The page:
(AP) Two men who say they were viciously attacked by prison security dogs have filed federal civil rights lawsuits against the Virginia Department of Corrections, alleging the agency violated protections against cruel and unusual punishment.
Curtis J. Garrett, 29, a former inmate at the Sussex II State Prison and Corey E. Johnson, 51, a current inmate at Red Onion State Prison filed lawsuits this month in U.S. District Court in Richmond and Roanoke.
The two alleged that they were obeying orders from corrections officers when the canines were let loose on them, the Richmond Times-Dispatch reported. The lawsuits also said the practice of using canines on inmates is “systemic” in state prisons and “has led to severe physical and psychological injuries.”
Garrett argued that a 2018 attack caused him to suffer permanent injuries, including nerve damage and the inability to use his left hand, in addition to mental health effects requiring psychiatric hospitalization. His suit alleged that the dogs were unleashed on him after he returned to his cell following an altercation with another inmate.
A dog’s attack in May 2020 left Johnson requiring more than 20 stitches on his right hand and arm, according to his lawsuit. Johnson said he was lying facedown with his arms extended outward after a fight with another inmate when a handler released a dog onto him.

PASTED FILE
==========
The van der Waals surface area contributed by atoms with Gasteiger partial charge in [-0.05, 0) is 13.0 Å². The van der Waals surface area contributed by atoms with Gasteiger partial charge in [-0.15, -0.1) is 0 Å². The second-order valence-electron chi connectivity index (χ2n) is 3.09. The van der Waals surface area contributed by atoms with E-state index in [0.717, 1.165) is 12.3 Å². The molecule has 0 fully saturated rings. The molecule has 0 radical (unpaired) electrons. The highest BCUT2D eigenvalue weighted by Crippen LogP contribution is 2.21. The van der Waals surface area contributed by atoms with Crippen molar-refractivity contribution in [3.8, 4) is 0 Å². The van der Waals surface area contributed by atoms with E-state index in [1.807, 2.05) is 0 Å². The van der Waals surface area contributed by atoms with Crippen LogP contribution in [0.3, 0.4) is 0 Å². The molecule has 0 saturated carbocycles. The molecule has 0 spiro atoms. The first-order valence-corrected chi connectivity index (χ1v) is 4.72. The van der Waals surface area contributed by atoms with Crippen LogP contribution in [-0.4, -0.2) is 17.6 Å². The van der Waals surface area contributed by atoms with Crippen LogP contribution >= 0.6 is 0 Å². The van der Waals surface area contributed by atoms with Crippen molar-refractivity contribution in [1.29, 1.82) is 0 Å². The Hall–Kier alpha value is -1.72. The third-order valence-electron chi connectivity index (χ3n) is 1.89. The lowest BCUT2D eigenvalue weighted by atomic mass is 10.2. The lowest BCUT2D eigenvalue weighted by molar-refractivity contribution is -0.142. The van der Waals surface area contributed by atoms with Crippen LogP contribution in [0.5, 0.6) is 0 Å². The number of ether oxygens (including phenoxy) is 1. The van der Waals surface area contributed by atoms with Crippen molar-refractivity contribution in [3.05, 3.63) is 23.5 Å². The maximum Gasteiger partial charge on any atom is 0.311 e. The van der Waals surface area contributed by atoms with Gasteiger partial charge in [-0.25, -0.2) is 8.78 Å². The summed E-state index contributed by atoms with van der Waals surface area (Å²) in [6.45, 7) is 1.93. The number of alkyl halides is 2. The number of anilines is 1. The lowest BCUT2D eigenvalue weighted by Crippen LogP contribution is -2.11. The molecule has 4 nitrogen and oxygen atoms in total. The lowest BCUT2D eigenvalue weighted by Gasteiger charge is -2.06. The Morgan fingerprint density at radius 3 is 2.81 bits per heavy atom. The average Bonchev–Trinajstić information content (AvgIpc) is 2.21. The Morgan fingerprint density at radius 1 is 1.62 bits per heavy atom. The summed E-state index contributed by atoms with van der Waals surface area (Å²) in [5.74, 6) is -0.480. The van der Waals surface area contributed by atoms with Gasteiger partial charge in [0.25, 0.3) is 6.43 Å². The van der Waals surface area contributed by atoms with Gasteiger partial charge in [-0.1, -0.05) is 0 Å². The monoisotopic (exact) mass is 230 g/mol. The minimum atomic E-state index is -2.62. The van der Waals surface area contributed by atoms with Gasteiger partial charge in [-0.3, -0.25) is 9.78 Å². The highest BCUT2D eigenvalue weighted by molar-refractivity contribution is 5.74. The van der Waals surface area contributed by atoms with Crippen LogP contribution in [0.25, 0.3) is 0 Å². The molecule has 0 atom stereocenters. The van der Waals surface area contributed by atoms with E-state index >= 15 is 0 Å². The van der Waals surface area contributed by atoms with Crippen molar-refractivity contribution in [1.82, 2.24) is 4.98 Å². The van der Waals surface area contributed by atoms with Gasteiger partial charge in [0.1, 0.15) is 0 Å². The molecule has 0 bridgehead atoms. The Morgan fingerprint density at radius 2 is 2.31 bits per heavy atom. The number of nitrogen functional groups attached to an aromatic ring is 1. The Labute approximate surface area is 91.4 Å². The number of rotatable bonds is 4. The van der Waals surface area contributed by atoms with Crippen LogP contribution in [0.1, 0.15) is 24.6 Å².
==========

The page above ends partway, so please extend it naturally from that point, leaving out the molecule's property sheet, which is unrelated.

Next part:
The handler alleged he let the dog loose after Johnson approached another officer in a threatening manner, but Johnson denied the accusation.
Several Department of Corrections employees and officials were named as defendants in the suits. The lawsuits seek unspecified damages and a court-ordered end to prison policies allowing the use of canine attacks on inmates.
The Virginia Department of Corrections declined to comment on either lawsuit, the Times-Dispatch said.
Corrections spokeswoman Lisa Kinney told the newspaper that the department works with the Virginia Department of Criminal Justice Services to certify canine teams. Department of Corrections policy requires officers to immediately report dog bites and to quickly administer medical care to those bitten.